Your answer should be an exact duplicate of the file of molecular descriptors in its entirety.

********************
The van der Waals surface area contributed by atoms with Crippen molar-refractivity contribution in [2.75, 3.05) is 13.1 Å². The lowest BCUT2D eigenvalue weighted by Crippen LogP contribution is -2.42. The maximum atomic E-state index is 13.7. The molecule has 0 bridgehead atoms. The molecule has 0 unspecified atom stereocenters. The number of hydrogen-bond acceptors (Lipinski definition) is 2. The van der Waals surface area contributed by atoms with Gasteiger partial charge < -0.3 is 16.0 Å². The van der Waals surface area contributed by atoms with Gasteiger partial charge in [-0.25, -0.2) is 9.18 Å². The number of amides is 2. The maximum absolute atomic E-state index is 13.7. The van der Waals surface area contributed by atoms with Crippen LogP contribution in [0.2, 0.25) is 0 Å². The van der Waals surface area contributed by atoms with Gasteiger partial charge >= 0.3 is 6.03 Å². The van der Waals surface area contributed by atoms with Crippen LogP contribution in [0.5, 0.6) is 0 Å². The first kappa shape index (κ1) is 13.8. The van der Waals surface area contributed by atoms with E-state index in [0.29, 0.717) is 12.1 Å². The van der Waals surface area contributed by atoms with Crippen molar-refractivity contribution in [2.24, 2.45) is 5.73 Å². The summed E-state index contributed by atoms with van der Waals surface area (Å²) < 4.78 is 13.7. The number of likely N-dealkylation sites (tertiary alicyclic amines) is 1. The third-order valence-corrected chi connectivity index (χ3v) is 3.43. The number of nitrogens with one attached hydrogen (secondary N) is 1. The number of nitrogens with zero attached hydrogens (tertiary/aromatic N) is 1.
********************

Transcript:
The van der Waals surface area contributed by atoms with Crippen molar-refractivity contribution in [2.75, 3.05) is 13.1 Å². The lowest BCUT2D eigenvalue weighted by Crippen LogP contribution is -2.42. The maximum atomic E-state index is 13.7. The molecule has 0 bridgehead atoms. The molecule has 0 unspecified atom stereocenters. The number of hydrogen-bond acceptors (Lipinski definition) is 2. The van der Waals surface area contributed by atoms with Gasteiger partial charge < -0.3 is 16.0 Å². The van der Waals surface area contributed by atoms with Gasteiger partial charge in [-0.25, -0.2) is 9.18 Å². The number of amides is 2. The maximum absolute atomic E-state index is 13.7. The van der Waals surface area contributed by atoms with Crippen LogP contribution in [0.2, 0.25) is 0 Å². The van der Waals surface area contributed by atoms with Gasteiger partial charge >= 0.3 is 6.03 Å². The van der Waals surface area contributed by atoms with Crippen LogP contribution in [0.5, 0.6) is 0 Å². The first kappa shape index (κ1) is 13.8. The van der Waals surface area contributed by atoms with E-state index in [0.29, 0.717) is 12.1 Å². The van der Waals surface area contributed by atoms with Crippen molar-refractivity contribution in [2.24, 2.45) is 5.73 Å². The summed E-state index contributed by atoms with van der Waals surface area (Å²) < 4.78 is 13.7. The number of likely N-dealkylation sites (tertiary alicyclic amines) is 1. The third-order valence-corrected chi connectivity index (χ3v) is 3.43. The number of nitrogens with one attached hydrogen (secondary N) is 1. The number of nitrogens with zero attached hydrogens (tertiary/aromatic N) is 1.